Glitter and Be Gay

Benedict Luckhurst

Glitter and Be Gay is the title of a song from Leonard Bernstein’s operetta Candide, based on a novella by Voltaire. The sexuality of the composer and conductor Bernstein (1918-90) has long been the subject of speculation and debate. Humphrey Burton’s significant biography, published in 1995, several times suggests that his subject may have been gay. Certainly, while still a student at Harvard, Bernstein befriended many of the leading musical figures in New York, a large number of whom were gay; composers such as Aaron Copland, Marc Blitzstein, Samuel Barber, Gian-Carlo Menotti and, later, Stephen Sondheim, who collaborated with Bernstein on West Side Story. In this respect, Bernstein, like many of his contemporaries, guarded his privacy. Arthur Laurents, another of Bernstein’s collaborators on West Side Story, said that he was “a gay man who got married. He wasn’t conflicted about it at all. He was just gay.”

In Candide, Cunegone, the daughter of a baron, escapes a war that destroyed her family. She is forced to maintain her lifestyle by sharing herself with several important Parisians, thus she sings of her need to conceal her unhappiness by laughter and a cheerful demeanour.

Glitter and be gay
That’s the part I play
Here I am in Paris, France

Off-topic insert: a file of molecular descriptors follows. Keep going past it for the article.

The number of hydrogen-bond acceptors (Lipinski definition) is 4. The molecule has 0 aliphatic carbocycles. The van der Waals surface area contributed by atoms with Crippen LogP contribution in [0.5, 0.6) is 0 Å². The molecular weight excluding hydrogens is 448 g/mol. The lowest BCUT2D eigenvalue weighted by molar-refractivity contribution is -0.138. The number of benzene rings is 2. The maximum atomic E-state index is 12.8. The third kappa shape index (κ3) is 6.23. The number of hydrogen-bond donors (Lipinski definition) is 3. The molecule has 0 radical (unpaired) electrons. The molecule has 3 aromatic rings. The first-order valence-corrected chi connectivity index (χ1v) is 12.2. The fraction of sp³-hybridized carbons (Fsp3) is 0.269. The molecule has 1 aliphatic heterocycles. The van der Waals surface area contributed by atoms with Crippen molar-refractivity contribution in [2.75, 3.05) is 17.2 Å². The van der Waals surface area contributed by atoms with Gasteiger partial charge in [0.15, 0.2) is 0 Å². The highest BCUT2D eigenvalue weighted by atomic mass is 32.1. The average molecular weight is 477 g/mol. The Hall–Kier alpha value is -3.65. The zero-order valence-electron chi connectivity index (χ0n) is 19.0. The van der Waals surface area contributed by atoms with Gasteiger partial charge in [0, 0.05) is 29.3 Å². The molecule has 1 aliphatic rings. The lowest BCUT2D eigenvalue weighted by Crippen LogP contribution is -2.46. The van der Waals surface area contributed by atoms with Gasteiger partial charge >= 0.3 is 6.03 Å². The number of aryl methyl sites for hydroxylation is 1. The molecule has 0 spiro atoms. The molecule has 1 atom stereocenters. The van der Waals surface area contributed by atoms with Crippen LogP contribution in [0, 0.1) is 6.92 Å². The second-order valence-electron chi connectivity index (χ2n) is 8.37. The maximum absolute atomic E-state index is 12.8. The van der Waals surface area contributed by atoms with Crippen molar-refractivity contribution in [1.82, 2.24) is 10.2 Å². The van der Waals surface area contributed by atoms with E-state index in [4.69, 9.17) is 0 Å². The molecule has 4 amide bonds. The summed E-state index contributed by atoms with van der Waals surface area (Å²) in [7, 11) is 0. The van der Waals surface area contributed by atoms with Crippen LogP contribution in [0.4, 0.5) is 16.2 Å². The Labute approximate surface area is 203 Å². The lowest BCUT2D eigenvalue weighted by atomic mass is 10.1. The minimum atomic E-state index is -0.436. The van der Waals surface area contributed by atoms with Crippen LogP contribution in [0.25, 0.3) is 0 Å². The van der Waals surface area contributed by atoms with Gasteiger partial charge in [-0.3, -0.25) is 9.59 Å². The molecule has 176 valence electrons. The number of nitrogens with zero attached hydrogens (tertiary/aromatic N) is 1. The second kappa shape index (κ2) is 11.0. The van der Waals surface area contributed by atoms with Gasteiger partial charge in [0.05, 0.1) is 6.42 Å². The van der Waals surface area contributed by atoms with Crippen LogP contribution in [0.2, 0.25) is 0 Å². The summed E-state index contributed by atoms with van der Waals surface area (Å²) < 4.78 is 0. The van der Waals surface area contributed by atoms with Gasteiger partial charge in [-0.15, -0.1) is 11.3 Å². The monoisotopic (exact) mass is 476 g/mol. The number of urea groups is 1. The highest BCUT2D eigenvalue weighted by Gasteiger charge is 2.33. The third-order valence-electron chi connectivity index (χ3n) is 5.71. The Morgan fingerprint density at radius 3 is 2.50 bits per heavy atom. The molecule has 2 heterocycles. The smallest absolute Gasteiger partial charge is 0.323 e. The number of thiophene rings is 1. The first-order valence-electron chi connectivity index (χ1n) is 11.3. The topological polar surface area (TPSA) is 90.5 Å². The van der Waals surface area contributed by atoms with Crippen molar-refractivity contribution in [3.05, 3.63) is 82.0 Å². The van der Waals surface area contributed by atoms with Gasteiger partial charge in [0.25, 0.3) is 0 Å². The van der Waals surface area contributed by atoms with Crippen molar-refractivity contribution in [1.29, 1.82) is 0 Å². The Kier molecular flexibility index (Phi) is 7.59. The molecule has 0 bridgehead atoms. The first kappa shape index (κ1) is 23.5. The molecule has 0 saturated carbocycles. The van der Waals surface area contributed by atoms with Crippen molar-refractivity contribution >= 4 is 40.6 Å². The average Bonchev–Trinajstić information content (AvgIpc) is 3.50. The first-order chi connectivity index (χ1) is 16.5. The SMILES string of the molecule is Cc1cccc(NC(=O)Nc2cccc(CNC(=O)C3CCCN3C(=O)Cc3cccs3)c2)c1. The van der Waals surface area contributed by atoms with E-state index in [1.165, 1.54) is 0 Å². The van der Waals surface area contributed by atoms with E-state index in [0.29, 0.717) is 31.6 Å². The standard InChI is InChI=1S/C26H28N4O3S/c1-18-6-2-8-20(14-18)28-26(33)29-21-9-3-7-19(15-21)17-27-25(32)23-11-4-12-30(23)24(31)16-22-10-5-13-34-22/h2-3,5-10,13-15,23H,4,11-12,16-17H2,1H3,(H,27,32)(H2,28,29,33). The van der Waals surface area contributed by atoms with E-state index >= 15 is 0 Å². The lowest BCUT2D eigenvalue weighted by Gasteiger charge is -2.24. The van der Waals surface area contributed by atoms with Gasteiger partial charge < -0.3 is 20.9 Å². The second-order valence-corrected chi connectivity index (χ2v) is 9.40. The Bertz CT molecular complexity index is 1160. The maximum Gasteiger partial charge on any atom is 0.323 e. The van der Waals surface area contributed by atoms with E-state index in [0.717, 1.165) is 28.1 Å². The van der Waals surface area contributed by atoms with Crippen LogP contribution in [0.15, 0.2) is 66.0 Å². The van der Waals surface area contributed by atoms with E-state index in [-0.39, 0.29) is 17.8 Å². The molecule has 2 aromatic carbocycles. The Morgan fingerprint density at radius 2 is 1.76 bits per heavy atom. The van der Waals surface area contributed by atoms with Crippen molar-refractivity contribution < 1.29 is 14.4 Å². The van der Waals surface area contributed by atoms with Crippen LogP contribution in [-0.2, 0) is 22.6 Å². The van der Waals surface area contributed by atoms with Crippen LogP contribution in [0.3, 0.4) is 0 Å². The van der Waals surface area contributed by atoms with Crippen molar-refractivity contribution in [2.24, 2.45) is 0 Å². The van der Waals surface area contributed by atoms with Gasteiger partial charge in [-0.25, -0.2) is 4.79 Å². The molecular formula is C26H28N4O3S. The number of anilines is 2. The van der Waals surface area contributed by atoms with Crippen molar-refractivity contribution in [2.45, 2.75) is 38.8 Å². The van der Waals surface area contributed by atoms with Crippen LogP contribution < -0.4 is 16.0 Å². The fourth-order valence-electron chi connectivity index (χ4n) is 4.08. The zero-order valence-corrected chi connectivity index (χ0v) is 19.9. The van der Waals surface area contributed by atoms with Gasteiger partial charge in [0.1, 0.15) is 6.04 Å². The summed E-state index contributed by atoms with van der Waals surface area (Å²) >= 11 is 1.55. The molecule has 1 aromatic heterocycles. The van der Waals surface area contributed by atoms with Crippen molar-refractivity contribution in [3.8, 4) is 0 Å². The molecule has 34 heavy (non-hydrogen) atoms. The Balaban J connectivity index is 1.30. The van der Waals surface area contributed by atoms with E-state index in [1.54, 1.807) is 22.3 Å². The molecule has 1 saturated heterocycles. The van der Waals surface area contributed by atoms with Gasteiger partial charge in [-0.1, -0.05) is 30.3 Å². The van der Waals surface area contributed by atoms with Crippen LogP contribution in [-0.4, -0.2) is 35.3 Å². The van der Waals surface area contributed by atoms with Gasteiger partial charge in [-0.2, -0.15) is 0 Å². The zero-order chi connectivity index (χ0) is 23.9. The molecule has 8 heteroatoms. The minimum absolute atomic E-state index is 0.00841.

Forced to bend my soul
To a sordid role
Victimized by bitter, bitter circumstance
Alas for me, had I remained beside my lady mother
My virtue had remained unstained
Until my maiden hand was gained by some grand duke,
Or other 

Ah, ’twas not to be
Harsh necessity
Brought me to this gilded cage
Born to higher things
Here I droop my wings
Singing of a sorrow
Nothing can assuage 

And yet, of course, I rather like to revel, ha, ha!
I have no strong objection to champagne, ha ha
My wardrobe is expensive as the devil, ha ha
Perhaps it is ignoble to complain –
Enough, enough
Of being basely tearful
I’ll show my noble stuff
By being bright and cheerful
Ha, Ha, Ha – 

Pearls and ruby rings
Ah, how can worldly things take the place of honour lost?
Purchased, as they were, at such an awful cost!
Bracelets, lavalieres, can they dry my tears?
Can they blind my eyes from shame!
Can the brightest broach shield me from reproach?
Can the purest diamond purify my name? 

And yet, of course, these trinkets are endearing, ha ha!